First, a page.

Saptaratna, aka: Sapta-ratna; 6 Definition(s)
Saptaratna means something in Buddhism, Pali, Hinduism, Sanskrit. If you want to know the exact meaning, history, etymology or English translation of this term then check out the descriptions on this page. Add your comment or reference to a book if you want to contribute to this summary article.
Purana and Itihasa (epic history)
Saptaratna (सप्तरत्न).—(of emperors); cakra, chariot, precious stones, consort, treasure, horses and elephants.*
- * Vāyu-purāṇa 57. 68.
The Purana (पुराण, purāṇas) refers to Sanskrit literature preserving ancient India’s vast cultural history, including historical legends, religious ceremonies, various arts and sciences. The eighteen mahapuranas total over 400,000 shlokas (metrical couplets) and date to at least several centuries BCE.
Katha (narrative stories)
Saptaratna (सप्तरत्न) refers to the seven jewels of a Cakravartin, as mentioned in the Kathāsaritsāgara, chapter 109. Accordingly, “... then he [Naravāhanadatta] obtained the moonlight-jewel and the wife-jewel, and the jewel of charms, named the destroying charm. And thus having achieved in all seven jewels [saptaratna] (useful in time of need, and bestowers of majesty), taking into account the two first, the lake and the sandalwood-tree, he went out from that cave and told the hermit Vāmadeva that he had succeeded in accomplishing all his objects”.
Note: The seven jewels of the Cakravartin are often mentioned in Buddhist works. In the Mahāvastu, p. 108 (edited by Sénart) they are: chariot, elephant, horse, wife, householder, general. The number and variety of the “jewels” or ratnas varies, although seven was the usual number.
The Kathāsaritsāgara (‘ocean of streams of story’), mentioning saptaratna, is a famous Sanskrit epic story revolving around prince Naravāhanadatta and his quest to become the emperor of the vidyādharas (celestial beings). The work is said to have been an adaptation of Guṇāḍhya’s Bṛhatkathā consisting of 100,000 verses, which in turn is part of a larger work containing 700,000 verses.Source: Wisdom Library: Kathāsaritsāgara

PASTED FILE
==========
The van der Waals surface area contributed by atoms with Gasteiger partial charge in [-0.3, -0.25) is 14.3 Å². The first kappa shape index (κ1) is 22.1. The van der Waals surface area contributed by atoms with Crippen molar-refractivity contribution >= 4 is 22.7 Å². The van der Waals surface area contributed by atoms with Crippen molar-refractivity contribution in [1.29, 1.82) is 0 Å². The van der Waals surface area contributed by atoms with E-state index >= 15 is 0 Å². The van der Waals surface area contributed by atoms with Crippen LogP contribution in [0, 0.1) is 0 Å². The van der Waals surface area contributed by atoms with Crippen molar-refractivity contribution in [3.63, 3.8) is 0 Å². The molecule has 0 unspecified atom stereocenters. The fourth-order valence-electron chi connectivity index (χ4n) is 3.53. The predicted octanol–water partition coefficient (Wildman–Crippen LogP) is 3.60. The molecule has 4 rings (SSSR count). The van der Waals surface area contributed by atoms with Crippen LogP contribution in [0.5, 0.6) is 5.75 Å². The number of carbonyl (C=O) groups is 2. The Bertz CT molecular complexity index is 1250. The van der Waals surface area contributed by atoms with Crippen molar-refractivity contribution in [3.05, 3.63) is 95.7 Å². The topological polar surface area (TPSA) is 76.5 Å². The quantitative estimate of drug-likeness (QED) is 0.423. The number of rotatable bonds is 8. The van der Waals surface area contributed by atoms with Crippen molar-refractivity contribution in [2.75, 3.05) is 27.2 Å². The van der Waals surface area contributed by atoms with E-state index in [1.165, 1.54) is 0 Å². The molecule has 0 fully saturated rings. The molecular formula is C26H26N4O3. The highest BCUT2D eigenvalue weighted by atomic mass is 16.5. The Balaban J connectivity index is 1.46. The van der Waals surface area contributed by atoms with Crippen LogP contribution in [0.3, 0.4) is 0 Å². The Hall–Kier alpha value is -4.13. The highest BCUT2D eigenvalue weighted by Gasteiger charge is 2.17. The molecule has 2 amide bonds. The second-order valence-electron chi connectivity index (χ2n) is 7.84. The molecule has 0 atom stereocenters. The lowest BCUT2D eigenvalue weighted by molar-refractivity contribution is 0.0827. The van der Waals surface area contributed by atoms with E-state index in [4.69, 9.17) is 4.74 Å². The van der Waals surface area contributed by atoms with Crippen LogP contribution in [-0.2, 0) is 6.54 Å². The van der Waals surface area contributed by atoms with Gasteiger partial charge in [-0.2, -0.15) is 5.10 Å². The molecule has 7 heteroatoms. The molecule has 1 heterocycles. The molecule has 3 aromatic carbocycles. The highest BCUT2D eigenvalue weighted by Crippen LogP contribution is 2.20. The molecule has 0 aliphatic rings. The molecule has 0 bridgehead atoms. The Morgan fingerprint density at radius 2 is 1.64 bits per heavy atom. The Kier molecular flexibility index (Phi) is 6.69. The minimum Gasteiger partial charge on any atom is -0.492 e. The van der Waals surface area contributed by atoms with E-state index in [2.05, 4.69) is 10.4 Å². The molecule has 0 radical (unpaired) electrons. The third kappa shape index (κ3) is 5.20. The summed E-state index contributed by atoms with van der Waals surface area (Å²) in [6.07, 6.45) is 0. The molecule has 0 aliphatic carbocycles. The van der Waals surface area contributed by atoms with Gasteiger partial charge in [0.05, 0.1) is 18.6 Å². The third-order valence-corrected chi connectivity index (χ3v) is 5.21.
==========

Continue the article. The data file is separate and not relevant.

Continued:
Katha (कथा, kathā) refers to narrative Sanskrit literature often inspired from epic legendry (itihasa) and poetry (mahākāvya). Some Kathas reflect socio-political instructions for the King while others remind the reader of important historical event and exploits of the Gods, Heroes and Sages.
Tibetan Buddhism (Vajrayana or tantric Buddhism)
Saptaratna (सप्तरत्न) refers to the “the seven emblems of royalty” (Tib. རྒྱལ་སྲིད་སྣ་བདུན་, gyal si na dün, Wyl. rgyal srid sna bdun) are the seven possessions of a universal monarch (Skt. cakravartin). They are:
- the precious golden wheel (Skt. cakraratna; Wyl. 'khor lo rin po che),
- the precious wish-fulfilling jewel (Skt. maṇiratna; Wyl. nor bu rin po che),
- the precious queen (Skt. strīratna; Wyl. btsun mo rin po che),
- the precious minister (Skt. puruṣaratna or pariṇāyakaratna; Wyl. blon po rin po che),
- the precious elephant (Skt. hastiratna; Wyl. glang po rin po che),
- the precious horse (Skt. aśvaratna; Wyl. rta mchog rin po che), and
- the precious general (Skt. khaḍgaratna or senāpatiratna; Wyl. dmag dpon rin po che).